This sounds all good, but I’m actually going to tell you the opposite. I like when jewelry brands mix things up, keep me on my toes and post photos that are off-the-cusp. Keep me INTERESTED. Uniform branding is often BORING. For example, here’s what not to do: first post is a high res image of a ring, next photo is a quote, next photo is the jewelry worn on a model, next image is a bunch of flowers, and then it repeats without missing a step. Nothing random ever thrown in the mix. Don’t do that!
I’ve asked Brooke of Arrow & Anchor Antiques, which boasts nearly 18k followers on Instagram with only 550 posts ever, what her opinion on the matter is…she says,“I am hesitant to have a uniform branding for my company. My aesthetic is my brand and it’s all over the place. I dig that. It may not appeal to the masses, but is that really my target audience? I’m selling one-of-a-kind vintage and antique pieces that might be better sold in an intimate setting like a trunk show or private sale.”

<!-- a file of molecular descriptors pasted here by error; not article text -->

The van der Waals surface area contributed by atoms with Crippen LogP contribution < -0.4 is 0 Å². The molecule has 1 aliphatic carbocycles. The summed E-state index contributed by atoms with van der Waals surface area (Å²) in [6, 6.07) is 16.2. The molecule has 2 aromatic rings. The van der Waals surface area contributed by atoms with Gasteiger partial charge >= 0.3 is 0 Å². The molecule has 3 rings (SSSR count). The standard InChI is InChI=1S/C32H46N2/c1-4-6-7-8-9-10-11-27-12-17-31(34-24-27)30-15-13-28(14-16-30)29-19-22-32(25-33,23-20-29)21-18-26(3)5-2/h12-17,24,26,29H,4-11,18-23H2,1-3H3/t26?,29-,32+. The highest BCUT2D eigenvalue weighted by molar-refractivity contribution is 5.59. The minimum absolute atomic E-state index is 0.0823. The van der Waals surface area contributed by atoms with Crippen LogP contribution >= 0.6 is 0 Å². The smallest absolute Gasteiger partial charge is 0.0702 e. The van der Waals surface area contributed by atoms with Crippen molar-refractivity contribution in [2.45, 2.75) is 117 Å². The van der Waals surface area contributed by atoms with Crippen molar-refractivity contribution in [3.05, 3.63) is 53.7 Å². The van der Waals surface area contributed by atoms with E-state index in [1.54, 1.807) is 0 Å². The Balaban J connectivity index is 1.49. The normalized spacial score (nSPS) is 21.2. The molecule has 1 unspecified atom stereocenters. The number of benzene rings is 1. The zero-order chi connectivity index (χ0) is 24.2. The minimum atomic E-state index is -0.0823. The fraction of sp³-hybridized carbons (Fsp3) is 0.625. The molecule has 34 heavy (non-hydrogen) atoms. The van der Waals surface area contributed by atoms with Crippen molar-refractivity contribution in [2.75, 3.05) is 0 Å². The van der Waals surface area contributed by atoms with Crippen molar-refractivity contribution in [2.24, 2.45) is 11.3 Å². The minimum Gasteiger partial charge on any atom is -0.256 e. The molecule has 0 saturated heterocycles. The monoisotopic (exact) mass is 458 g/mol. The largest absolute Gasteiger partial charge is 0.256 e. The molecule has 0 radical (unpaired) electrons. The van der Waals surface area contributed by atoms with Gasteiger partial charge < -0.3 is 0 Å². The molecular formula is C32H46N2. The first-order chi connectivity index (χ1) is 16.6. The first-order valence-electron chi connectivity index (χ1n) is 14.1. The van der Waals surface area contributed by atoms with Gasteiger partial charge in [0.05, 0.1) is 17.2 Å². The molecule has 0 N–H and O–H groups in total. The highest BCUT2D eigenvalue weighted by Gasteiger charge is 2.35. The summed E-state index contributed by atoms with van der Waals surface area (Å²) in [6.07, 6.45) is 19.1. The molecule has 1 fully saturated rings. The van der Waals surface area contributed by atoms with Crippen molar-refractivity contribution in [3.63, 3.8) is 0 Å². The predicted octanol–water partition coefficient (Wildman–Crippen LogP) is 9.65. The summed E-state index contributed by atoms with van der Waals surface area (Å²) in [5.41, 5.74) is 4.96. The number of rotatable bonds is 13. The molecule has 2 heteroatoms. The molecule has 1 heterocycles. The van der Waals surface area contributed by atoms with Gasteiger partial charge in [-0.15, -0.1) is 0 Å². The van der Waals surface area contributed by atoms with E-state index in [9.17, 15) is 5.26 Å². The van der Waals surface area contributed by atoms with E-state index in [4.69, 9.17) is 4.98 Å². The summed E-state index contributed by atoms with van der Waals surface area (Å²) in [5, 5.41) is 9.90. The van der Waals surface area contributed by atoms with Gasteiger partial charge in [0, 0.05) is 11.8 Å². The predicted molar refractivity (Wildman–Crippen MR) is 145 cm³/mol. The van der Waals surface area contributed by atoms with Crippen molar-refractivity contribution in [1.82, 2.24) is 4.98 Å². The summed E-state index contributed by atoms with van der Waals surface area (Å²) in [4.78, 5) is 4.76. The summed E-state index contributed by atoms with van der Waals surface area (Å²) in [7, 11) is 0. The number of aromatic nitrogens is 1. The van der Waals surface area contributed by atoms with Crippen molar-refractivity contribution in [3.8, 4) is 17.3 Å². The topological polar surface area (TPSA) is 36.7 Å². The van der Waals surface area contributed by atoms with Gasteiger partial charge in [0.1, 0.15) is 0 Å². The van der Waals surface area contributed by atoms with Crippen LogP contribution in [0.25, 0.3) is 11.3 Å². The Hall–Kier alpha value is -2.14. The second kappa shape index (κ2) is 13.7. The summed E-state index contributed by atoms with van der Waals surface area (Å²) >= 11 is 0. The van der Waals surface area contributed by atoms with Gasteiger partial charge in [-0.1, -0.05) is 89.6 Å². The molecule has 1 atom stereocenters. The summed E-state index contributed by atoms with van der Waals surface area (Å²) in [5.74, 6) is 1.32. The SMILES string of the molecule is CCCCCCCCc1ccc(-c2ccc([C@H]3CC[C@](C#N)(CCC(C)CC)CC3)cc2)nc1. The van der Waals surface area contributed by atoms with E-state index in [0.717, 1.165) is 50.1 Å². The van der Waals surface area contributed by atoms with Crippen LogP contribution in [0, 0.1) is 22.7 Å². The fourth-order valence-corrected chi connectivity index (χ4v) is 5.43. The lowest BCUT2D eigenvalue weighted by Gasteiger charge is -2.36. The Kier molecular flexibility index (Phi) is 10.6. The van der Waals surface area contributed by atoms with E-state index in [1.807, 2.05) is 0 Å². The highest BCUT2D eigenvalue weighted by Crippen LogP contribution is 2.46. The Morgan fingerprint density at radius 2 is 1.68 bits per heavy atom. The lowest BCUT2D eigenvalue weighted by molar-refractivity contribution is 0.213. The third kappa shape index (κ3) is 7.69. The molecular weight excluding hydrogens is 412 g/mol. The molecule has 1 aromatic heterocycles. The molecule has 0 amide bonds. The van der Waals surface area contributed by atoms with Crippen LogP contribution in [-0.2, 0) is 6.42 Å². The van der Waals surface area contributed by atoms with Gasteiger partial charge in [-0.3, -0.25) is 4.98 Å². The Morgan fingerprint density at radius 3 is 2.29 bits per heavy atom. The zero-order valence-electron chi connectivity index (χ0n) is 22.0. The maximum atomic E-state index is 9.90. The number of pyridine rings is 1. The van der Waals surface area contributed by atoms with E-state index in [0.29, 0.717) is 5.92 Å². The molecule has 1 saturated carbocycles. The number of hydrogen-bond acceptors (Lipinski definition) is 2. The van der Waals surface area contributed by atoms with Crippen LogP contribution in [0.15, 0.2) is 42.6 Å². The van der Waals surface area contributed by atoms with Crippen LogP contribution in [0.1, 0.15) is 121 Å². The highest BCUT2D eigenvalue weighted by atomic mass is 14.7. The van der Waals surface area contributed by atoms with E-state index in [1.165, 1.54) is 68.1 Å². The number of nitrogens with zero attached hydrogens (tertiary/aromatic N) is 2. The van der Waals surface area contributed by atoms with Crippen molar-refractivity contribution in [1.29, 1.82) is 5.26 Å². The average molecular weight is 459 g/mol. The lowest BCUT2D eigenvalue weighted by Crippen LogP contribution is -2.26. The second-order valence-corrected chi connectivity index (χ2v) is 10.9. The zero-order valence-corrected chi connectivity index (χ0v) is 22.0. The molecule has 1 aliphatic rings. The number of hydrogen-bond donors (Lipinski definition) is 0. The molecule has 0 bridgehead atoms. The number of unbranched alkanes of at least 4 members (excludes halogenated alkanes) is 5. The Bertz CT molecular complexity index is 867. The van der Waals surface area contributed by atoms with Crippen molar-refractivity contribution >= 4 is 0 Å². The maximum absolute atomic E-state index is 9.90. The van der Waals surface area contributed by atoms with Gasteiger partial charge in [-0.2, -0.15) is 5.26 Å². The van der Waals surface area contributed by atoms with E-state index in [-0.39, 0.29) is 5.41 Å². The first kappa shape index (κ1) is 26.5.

3. My third tip piggy backs off the second in terms of being a marketing ploy that is exemplified on Instagram. BE PERSONAL. I love when designers put themselves into their Instagram posts and by that, I don’t mean post lots of selfies. You’ve put your heart and soul into your designs, why don’t you do that with your Instagram posts. If you look at it from an artistic point of view you won’t be as intimidated to put yourself out there.
Again, with any of my tips, there’s another side to what I just said. Sometimes being too personal is not a good thing and can turn people away. You’ve got to have a good balance of your work and your personal side to make it complete.
Here’s a list for those who like lists:
YES: share your office space, share a family photo, a funny throwback of yourself as a child, have a cute pet? share!, do you have other interests or hobbies–we’d love to see